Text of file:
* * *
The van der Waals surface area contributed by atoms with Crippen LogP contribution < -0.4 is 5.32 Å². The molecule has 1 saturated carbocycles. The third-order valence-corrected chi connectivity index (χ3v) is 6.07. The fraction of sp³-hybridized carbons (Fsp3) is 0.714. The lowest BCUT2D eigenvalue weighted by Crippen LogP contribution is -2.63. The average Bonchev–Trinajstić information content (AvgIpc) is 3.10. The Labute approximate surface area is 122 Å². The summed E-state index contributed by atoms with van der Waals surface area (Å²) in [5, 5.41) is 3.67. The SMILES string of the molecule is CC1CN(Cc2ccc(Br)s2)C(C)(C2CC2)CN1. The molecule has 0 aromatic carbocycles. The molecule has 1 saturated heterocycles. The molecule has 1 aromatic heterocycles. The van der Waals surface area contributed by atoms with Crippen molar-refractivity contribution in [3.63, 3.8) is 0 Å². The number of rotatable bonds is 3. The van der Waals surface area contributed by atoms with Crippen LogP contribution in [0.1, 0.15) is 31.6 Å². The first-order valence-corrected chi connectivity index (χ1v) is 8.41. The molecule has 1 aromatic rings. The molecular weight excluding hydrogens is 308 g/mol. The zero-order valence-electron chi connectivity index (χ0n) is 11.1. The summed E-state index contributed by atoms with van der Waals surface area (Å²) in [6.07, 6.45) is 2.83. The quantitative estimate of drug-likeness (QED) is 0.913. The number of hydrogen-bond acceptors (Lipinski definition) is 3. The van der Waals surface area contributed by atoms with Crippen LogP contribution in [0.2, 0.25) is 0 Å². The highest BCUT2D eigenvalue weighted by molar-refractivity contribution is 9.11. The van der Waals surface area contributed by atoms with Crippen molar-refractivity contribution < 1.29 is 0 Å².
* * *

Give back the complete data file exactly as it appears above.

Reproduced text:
The van der Waals surface area contributed by atoms with Crippen LogP contribution < -0.4 is 5.32 Å². The molecule has 1 saturated carbocycles. The third-order valence-corrected chi connectivity index (χ3v) is 6.07. The fraction of sp³-hybridized carbons (Fsp3) is 0.714. The lowest BCUT2D eigenvalue weighted by Crippen LogP contribution is -2.63. The average Bonchev–Trinajstić information content (AvgIpc) is 3.10. The Labute approximate surface area is 122 Å². The summed E-state index contributed by atoms with van der Waals surface area (Å²) in [5, 5.41) is 3.67. The SMILES string of the molecule is CC1CN(Cc2ccc(Br)s2)C(C)(C2CC2)CN1. The molecule has 0 aromatic carbocycles. The molecule has 1 saturated heterocycles. The molecule has 1 aromatic heterocycles. The van der Waals surface area contributed by atoms with Crippen molar-refractivity contribution in [3.63, 3.8) is 0 Å². The number of rotatable bonds is 3. The van der Waals surface area contributed by atoms with Crippen LogP contribution in [0.1, 0.15) is 31.6 Å². The first-order valence-corrected chi connectivity index (χ1v) is 8.41. The molecule has 1 aromatic rings. The molecular weight excluding hydrogens is 308 g/mol. The zero-order valence-electron chi connectivity index (χ0n) is 11.1. The summed E-state index contributed by atoms with van der Waals surface area (Å²) in [6.07, 6.45) is 2.83. The quantitative estimate of drug-likeness (QED) is 0.913. The number of hydrogen-bond acceptors (Lipinski definition) is 3. The van der Waals surface area contributed by atoms with Crippen LogP contribution in [0.2, 0.25) is 0 Å². The highest BCUT2D eigenvalue weighted by molar-refractivity contribution is 9.11. The van der Waals surface area contributed by atoms with Crippen molar-refractivity contribution < 1.29 is 0 Å².